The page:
Tom Petty was always there for you

“If you ever get lonely, just go to the record store and visit your friends.” — Penny Lane, “Almost Famous”

Tom Petty felt like everyone’s buddy. That sounds silly, and it’s not literally true since, of course, many people don’t like his music. But more than any other rock star, he positioned himself on the listener’s side

That was true both in a fight with his record company to keep them from raising the price of his record by $1 (he won), and in his lyrics and delivery. He had a gift for being relatable. He felt like the guy riding shotgun with you in the car or truck — he still does.

Of course, the road is the best place to listen to Petty. By the time he named an album “Highway Companion” in 2006, that description was unnecessary. In the 1990s, if you got into a vehicle with anyone in their teens or 20s, you were probably more likely to find Petty’s tapes or CDs than anyone else’s.

It’s worth discussing which of his albums is best behind the wheel. It depends. For road trips during the day, the contemplative groove of “Into the Great Wide Open” is my favorite. At night, there’s something about “Wildflowers,” especially its closers, “Crawling Back to You” and “Wake Up Time.”

Sure, Petty was super-popular and super-rock ‘n’ roll, and there are plenty of people who don’t like one or both of those things. But Petty, more than most, could be a secret love of people who normally abhorred commercial rock. That’s because he was so personal. He spoke more than sang, he understood his listeners, and he could carry a conversation. Plus, he wrote about real things. He didn’t just add to the pile of songs about love and lust; if a guy sitting next to you talked about nothing but that, you’d get rid of him as soon as you could. Petty wrote about all kinds of stuff, from getting “lost in a one story town” to watching goth girls party at the “Zombie Zoo,” from riding down the “Kings Highway” to holing up in a “Cabin Down Below” or a “Room at the Top.” He dedicated an album to raging against the decline of the radio industry (“The Last DJ,” 2002). Sure, he wrote about relationships, but he articulated their feelings and dynamics more specifically than other rockers. And more than anything, he wrote on one overarching theme: standing up for underdogs and fighting off bullies. “I Won’t Back Down” is one of his most resonant songs, and for good reason.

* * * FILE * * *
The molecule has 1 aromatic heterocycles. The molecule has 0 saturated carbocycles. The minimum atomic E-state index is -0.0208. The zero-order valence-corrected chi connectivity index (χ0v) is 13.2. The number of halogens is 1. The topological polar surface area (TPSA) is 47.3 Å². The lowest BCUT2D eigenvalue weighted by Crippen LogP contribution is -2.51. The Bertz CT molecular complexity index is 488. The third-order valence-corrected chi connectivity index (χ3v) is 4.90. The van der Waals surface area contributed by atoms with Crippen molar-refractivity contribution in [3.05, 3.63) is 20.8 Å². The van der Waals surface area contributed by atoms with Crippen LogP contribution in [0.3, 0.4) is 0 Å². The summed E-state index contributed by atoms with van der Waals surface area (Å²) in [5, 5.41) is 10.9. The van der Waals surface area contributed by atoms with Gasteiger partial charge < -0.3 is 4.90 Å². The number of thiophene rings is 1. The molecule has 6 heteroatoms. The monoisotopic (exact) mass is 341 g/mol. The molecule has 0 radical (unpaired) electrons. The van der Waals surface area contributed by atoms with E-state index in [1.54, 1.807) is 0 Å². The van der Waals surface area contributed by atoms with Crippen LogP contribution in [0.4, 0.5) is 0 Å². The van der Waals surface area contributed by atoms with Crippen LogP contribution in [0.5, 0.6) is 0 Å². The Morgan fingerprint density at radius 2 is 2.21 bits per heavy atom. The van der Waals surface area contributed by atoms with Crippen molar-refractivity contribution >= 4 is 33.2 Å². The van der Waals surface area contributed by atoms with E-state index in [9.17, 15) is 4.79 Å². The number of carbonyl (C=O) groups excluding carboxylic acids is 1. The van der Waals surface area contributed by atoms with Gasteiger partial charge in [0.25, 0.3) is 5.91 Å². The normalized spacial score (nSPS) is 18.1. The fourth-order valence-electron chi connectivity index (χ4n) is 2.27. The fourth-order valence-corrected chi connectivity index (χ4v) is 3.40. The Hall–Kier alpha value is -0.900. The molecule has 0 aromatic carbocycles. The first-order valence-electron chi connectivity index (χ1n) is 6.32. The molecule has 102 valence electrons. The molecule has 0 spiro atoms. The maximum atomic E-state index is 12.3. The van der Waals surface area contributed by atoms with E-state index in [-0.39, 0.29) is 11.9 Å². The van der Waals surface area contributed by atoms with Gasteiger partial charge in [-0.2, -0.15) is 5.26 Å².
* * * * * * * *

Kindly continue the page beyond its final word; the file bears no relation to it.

Yet this pugnacious fighter could also write convincingly about the futility of violence, such as his “Two Gunslingers” who decide that shooting each other is pointless. Petty knows, however, such pacifism is unpopular.

“Well the crowd that assembled for the gunfight were let down. Everyone hissed and booed,” he sings in the second verse. “And the stranger told his missus, ‘That’s the last one of these gunfights you’re ever going to drag me to.'”

People have all kinds of special moments with Petty. That scene in the movie “Almost Famous” when everyone on the tour bus starts singing Elton John’s “Tiny Dancer” — well, I experienced that on a bus loaded with high schoolers in 1991 in Indianapolis, except the song was “Free Fallin’.” One night in 2000, driving home from Lake Placid after seeing “High Fidelity” at the Palace Theatre, the blazing insistence of “Long After Dark” was so perfect that I had to drive around Saranac Lake for a while that night, flipping the tape from one side to the other.

This week, in trying to process Petty’s death, the first album I turned to was “Echo,” written when he was battered and sad, defensive but also graceful.

He appeared on just about every rock documentary there ever was, eagerly discussing his musical heroes. It’s clear he was as big a fan of them as anyone, but it’s also clear that he was an easy guy for the documentarians to deal with. They called; he said sure, happy to help. He always showed up — for all of us.

His wry Florida drawl cut through all the pretentious, gimmicky crap on the radio. The regular-guy act would have gotten tiresome if it had been an act, but it wasn’t. Honestly, after all those years, all those albums, all those shows, he was so consistent, so faithful — there is just no way to say he was anything but genuine through and through.

His death hits me pretty hard. So did the deaths of Gregg Allman and Prince and a lot of the other great musicians we’ve lost, but I didn’t write about them because I wasn’t sure how many of you readers would feel the same way. I feel pretty safe to say Tom Petty, at least, was a unifying force.

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